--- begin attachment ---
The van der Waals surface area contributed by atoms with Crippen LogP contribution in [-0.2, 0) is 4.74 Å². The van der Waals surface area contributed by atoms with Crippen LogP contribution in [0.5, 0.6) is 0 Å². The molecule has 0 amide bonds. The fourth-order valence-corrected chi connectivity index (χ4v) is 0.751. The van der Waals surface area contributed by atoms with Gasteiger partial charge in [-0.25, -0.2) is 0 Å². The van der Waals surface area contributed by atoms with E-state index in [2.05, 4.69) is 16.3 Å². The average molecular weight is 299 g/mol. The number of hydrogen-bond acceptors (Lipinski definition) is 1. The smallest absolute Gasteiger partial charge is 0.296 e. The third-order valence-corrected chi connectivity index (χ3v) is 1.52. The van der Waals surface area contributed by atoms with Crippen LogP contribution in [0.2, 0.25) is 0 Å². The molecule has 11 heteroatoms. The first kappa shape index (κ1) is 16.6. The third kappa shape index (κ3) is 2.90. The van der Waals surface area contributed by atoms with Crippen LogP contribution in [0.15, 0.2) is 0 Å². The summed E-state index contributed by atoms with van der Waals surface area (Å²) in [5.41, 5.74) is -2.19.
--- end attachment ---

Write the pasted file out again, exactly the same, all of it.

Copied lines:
The van der Waals surface area contributed by atoms with Crippen LogP contribution in [-0.2, 0) is 4.74 Å². The van der Waals surface area contributed by atoms with Crippen LogP contribution in [0.5, 0.6) is 0 Å². The molecule has 0 amide bonds. The fourth-order valence-corrected chi connectivity index (χ4v) is 0.751. The van der Waals surface area contributed by atoms with Gasteiger partial charge in [-0.25, -0.2) is 0 Å². The van der Waals surface area contributed by atoms with E-state index in [2.05, 4.69) is 16.3 Å². The average molecular weight is 299 g/mol. The number of hydrogen-bond acceptors (Lipinski definition) is 1. The smallest absolute Gasteiger partial charge is 0.296 e. The third-order valence-corrected chi connectivity index (χ3v) is 1.52. The van der Waals surface area contributed by atoms with Crippen LogP contribution in [0.2, 0.25) is 0 Å². The molecule has 11 heteroatoms. The first kappa shape index (κ1) is 16.6. The third kappa shape index (κ3) is 2.90. The van der Waals surface area contributed by atoms with Crippen LogP contribution in [0.15, 0.2) is 0 Å². The summed E-state index contributed by atoms with van der Waals surface area (Å²) in [5.41, 5.74) is -2.19.